MINNEAPOLIS — It came down to one play, a few inches and a lesson Jim Harbaugh hopes his players carry with them for the rest of their lives.
After a goal-line stand on the game’s final play, the No. 15 Michigan football team escaped TCF Bank Stadium with a win over Minnesota, 29-26.
“It feels tremendous for the way the players played, and a phenomenal learning experience for our men to be able to win a tough one,” Harbaugh said. “It’s a great learning experience because it reinforces everything you tell them about never giving up and fighting ‘til the end.”
With 19 seconds remaining, Golden Gophers’ quarterback Mitch Leidner connected with Drew Wolitarsky for 22 yards and what looked like a go-ahead touchdown. But a booth review showed that Wolitarsky’s knee touched at the half-yard line, forcing Minnesota to hurry back to the line and try to punch it in.
The clock began running as the Golden Gophers made a formation shift, splitting a receiver out wide to pass after initially lining up in a running formation. Leidner’s throw was incomplete, though, and by the time the ball hit the ground, 17 seconds had run off the clock. Just two remained.
Trailing by three, conventional wisdom would have told Minnesota to kick a field goal. But in an emotional contest just three days after head coach Jerry Kill retired due to health concerns, interim coach Tracy Claeys went for the win.
Leidner ran a quarterback sneak with two seconds left, but he was stuffed short, and Michigan reclaimed the Little Brown Jug.
“We like to call that giving us a place to stand,” said redshirt freshman safety Jabrill Peppers. “We got it down at the half-inch-yard line, I don’t know how much closer you can get.
“I thought they were gonna try to do one of their trick plays, but we felt good thinking that they were gonna go sneak, and they went sneak, and the big guys up front blew up the line of scrimmage and we came out of here with a victory.”
The Wolverines (3-1 Big Ten, 6-2 overall) have been able to rely on their defense all season to escape tricky situations. Saturday night was about as tricky as it gets.
Even outside of Minnesota’s final drive, the game was filled with theatrics, highlighted by an unsung hero, redshirt freshman quarterback Wilton Speight, who threw his first career touchdown to put the Wolverines ahead late.
With 4:27 left in the third quarter, Golden Gophers defensive end Andrew Stelter laid a fierce hit on fifth-year senior quarterback Jake Rudock as Rudock began sliding to the ground after a scramble.
Rudock left the game and did not return, throwing Speight into the fire. Coming into the game, Speight had not completed a pass all season. Fittingly, he struggled at first, failing to earn a first down his first three series.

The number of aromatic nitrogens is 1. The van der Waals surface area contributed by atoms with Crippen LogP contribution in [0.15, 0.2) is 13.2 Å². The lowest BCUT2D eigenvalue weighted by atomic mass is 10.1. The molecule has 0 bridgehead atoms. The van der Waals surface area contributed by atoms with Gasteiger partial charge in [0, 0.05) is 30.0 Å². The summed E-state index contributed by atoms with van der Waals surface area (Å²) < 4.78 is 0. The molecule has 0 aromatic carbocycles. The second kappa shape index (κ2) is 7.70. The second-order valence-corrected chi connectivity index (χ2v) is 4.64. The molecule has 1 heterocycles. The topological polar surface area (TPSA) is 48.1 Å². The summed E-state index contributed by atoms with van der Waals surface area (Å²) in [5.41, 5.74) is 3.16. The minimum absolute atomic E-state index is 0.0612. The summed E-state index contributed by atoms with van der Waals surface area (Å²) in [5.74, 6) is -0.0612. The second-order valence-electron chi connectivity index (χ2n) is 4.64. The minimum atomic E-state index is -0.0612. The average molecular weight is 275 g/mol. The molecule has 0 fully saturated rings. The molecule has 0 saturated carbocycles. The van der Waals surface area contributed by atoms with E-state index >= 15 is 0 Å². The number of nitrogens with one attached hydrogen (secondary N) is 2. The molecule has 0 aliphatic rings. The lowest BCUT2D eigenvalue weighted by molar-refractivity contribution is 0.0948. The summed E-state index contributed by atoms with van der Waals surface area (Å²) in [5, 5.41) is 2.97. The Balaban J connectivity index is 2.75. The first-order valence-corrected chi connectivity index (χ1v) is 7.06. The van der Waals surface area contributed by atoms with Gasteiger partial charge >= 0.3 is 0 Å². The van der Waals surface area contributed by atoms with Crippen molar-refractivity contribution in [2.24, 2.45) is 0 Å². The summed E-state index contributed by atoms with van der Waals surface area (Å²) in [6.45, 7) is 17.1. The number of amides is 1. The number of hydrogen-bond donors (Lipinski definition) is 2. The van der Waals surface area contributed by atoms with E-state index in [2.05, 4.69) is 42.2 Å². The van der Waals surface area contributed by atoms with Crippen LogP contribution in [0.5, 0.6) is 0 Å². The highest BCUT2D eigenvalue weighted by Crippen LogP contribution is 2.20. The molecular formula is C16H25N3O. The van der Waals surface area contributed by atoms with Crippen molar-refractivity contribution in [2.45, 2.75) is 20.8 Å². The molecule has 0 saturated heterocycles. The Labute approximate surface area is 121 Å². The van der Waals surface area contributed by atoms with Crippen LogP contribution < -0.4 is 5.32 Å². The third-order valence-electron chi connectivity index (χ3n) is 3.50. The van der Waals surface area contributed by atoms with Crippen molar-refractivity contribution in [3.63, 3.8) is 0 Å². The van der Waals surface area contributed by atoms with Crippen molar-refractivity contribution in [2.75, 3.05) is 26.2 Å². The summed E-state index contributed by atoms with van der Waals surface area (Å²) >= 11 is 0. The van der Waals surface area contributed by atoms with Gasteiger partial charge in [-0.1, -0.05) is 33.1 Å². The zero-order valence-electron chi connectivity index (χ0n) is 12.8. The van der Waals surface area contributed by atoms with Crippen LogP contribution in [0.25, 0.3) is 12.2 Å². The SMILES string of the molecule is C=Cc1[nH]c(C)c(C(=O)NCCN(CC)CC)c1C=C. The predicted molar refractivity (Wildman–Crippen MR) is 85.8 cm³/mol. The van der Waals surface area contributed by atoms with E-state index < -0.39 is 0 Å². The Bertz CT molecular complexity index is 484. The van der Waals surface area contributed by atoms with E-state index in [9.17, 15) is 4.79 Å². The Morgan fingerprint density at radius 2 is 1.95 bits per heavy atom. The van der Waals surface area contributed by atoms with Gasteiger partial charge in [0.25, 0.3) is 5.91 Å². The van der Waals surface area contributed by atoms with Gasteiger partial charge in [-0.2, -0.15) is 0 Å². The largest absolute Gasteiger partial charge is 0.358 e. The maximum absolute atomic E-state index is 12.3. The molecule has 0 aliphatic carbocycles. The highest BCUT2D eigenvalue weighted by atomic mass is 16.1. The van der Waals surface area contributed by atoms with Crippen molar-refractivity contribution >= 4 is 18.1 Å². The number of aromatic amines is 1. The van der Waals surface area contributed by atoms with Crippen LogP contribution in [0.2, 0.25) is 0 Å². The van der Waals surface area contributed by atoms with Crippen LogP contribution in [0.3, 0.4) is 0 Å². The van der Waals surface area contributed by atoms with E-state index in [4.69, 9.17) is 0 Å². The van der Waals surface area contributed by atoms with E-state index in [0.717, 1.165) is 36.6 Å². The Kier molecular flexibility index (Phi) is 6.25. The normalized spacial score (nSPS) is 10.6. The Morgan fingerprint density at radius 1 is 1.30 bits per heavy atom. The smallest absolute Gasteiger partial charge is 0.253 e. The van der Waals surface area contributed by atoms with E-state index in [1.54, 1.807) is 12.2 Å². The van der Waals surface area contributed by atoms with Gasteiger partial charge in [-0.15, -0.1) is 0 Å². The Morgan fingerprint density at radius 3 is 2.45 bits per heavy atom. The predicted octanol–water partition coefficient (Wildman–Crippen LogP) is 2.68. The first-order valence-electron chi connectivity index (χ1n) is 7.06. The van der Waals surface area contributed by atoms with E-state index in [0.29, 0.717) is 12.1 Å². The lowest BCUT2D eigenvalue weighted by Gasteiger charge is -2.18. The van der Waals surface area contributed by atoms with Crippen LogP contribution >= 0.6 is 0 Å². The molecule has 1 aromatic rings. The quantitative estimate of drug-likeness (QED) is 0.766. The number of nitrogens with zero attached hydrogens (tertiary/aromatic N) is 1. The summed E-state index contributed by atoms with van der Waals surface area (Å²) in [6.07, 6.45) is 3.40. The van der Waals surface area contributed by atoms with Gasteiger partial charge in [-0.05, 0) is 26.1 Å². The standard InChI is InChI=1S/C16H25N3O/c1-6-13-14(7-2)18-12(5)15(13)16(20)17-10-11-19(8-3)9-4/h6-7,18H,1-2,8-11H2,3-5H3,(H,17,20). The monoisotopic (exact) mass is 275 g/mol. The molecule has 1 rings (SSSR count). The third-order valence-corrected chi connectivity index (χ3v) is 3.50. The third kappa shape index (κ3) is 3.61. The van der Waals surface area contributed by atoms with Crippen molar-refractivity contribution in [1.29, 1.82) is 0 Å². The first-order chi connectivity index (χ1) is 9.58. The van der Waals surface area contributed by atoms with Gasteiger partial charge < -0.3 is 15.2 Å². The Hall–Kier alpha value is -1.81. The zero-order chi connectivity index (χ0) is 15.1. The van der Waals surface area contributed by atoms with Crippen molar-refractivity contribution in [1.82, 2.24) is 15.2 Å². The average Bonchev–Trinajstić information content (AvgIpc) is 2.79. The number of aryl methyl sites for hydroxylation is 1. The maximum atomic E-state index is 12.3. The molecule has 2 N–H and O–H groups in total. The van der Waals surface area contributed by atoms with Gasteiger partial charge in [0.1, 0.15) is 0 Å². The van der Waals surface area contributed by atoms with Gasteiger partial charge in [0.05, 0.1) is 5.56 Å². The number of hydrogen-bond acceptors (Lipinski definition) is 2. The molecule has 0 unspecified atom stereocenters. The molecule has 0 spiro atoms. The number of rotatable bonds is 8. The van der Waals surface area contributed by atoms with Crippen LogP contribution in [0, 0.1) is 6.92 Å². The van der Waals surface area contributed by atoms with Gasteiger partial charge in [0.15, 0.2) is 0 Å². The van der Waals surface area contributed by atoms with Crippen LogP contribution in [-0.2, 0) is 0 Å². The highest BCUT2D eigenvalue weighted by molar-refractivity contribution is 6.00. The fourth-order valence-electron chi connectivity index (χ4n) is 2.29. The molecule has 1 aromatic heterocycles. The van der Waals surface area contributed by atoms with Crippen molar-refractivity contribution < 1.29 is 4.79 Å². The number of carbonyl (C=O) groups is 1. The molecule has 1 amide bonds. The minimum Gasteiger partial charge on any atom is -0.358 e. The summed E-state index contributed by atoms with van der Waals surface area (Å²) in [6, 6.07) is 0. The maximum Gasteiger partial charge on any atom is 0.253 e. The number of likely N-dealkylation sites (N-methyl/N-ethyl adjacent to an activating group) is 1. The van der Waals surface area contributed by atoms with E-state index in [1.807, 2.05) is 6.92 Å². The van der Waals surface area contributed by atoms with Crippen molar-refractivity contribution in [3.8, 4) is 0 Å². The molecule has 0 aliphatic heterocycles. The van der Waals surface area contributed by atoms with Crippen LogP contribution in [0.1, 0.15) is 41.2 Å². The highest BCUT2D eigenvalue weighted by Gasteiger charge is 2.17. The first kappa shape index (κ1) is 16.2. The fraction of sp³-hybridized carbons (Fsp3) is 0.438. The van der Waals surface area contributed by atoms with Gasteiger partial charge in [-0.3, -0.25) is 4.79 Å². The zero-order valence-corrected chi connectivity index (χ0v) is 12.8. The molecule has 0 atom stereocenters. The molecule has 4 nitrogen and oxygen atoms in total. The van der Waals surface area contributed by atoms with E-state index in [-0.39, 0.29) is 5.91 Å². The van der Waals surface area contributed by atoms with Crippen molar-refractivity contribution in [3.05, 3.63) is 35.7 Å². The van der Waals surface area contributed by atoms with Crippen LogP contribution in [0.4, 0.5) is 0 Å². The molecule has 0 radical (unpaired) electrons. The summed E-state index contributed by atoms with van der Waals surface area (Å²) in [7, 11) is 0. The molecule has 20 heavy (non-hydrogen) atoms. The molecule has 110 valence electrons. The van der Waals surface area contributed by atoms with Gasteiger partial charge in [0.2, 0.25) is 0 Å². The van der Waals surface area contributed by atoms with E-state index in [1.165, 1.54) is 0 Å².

“The first couple drives, I was not really comfortable,” Speight said. “I was probably flushing myself out of the pocket when I did not need to.
“I talked to (passing game coordinator Jedd) Fisch on the phone before that last drive and he said, ‘Look, just relax and have fun and smile because we know you can do it, and the team believes in you, so just go out and do what you can.’ ”
Starting on the Minnesota 40-yard line with eight and a half minutes left, after the Michigan defense forced a crucial three-and-out, Speight completed an eight-yard pass to junior tight end Jake Butt on first down. It was his first completion of the season, and it set the tone for the entire drive.
Speight found redshirt sophomore tight end Khalid Hill to get to the red zone, and four plays later, at the 12-yard line, Speight made the biggest play of his young career.
With 4:57 remaining, he found redshirt junior receiver Jehu Chesson in the back of the end zone over the middle, putting Michigan up by one. Speight then connected with redshirt junior receiver Amara Darboh for the two-point conversion on the next play.
“What an invaluable learning experience for Wilton Speight,” Harbaugh said. “To get his first action and do it with a fourth-quarter comeback, and then kind of dramatic style. That’ll be really good for his confidence as well.”
Before Rudock’s injury, and far before the final drive, the Wolverines looked to be in trouble, especially after they let a 14-3 lead slip away at the half.
Minnesota (1-3, 4-4) opened the scoring with a field goal 4:47 into the game, but Peppers turned two returns into great field position for the Wolverines. Michigan capitalized on both, as Rudock found Chesson for one touchdown, and Peppers ran in another out of the wildcat formation, putting Michigan up by 11 early in the second quarter.
Peppers was indispensable for the Wolverines, turning in 100 all-purpose yards and his first career touchdown.
“I tried to do what I am coached to do and get us in the best position possible,” Peppers said. “That definitely worked well tonight.”
But Leidner brought Minnesota back, throwing a 52-yard touchdown to Rashad Still and leading two field goal drives to give the Golden Gophers a 16-14 lead at the half. Leidner finished with 317 yards passing, but even that wasn’t enough to earn the win.
If he had thrown for 318, it may have been.